Simple Past and Present Perfect Tense | Differences

The present perfect tense is normally used when we are talking about past events together with their present results.

James broke his leg sometime in the past, but its effect is still present - he still can't walk.

The simple past tense is preferred when we identify the person or thing responsible for a present situation.


Although the process of breaking the window took place in the past, its effect is still present - the window is still broken. That is why we use a present perfect tense in this sentence.

Here the focus is on the person who performed the action. Therefore we use a simple past tense in this sentence.

More examples are given below:

The simple past tense is also used to refer to a belief that has just been shown to be true or false.

Difference between American and British English

In American English, the simple past is often used to give news. The present perfect tense is also possible, but it is rarely used. In British English the present perfect tense is preferred in this case.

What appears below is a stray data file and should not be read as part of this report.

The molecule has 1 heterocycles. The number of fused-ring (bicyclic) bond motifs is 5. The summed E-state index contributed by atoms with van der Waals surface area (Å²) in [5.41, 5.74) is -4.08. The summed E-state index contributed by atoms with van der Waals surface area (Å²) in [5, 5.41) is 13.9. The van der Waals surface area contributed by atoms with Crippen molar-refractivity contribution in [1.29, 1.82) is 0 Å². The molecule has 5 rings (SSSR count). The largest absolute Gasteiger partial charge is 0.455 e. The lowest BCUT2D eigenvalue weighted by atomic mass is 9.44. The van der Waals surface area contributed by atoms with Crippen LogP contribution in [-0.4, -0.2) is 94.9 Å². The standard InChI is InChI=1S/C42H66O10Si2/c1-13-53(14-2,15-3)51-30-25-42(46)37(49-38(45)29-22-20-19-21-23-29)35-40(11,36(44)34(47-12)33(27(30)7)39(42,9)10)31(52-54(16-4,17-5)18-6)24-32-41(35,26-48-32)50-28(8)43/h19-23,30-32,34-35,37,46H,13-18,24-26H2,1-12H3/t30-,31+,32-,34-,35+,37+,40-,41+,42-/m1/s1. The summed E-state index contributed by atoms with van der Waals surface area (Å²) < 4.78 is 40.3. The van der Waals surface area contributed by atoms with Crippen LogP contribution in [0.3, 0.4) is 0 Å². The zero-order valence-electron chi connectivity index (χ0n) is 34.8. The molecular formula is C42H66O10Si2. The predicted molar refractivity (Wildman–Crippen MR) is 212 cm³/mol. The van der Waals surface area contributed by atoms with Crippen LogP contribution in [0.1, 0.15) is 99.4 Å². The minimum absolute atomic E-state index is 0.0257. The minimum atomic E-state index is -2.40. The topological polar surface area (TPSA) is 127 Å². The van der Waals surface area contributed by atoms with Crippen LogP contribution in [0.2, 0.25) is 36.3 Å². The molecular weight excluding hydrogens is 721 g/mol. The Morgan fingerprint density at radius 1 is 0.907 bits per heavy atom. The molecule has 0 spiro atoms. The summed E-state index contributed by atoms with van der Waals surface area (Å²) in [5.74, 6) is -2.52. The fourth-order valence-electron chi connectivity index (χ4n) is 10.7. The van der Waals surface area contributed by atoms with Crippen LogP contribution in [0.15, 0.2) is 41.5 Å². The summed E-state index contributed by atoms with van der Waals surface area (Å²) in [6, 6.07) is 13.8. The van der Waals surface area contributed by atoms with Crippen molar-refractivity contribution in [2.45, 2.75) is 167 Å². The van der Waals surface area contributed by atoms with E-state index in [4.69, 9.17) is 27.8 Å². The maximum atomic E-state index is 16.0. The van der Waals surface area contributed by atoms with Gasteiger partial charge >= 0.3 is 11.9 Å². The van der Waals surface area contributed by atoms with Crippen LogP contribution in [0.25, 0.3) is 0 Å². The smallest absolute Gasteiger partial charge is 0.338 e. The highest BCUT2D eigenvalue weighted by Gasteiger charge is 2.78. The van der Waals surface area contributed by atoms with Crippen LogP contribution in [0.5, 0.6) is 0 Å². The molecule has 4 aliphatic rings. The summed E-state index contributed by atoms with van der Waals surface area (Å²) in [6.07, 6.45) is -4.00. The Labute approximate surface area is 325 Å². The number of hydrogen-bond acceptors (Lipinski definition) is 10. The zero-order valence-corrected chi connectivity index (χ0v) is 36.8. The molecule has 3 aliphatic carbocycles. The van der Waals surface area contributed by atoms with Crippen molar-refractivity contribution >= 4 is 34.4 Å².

Recently, some British newspapers too have regularly started using the simple past tense for news announcements. This practice is probably aimed at saving space.

In American English, the simple past tense is commonly used with indefinite past-time adverbs like already, yet, ever and before. In British English, these adverbs are almost always used with the present perfect tense.

Sections in this article

The simple present tense
The present progressive tense
The present perfect tense
The present perfect progressive tense
Present tenses to talk about the future
The simple past tense
The past progressive tense
The past perfect tense
The past perfect progressive tense
Past verb forms with present or future meaning
The simple future tense
The future progressive tense
The future perfect tense


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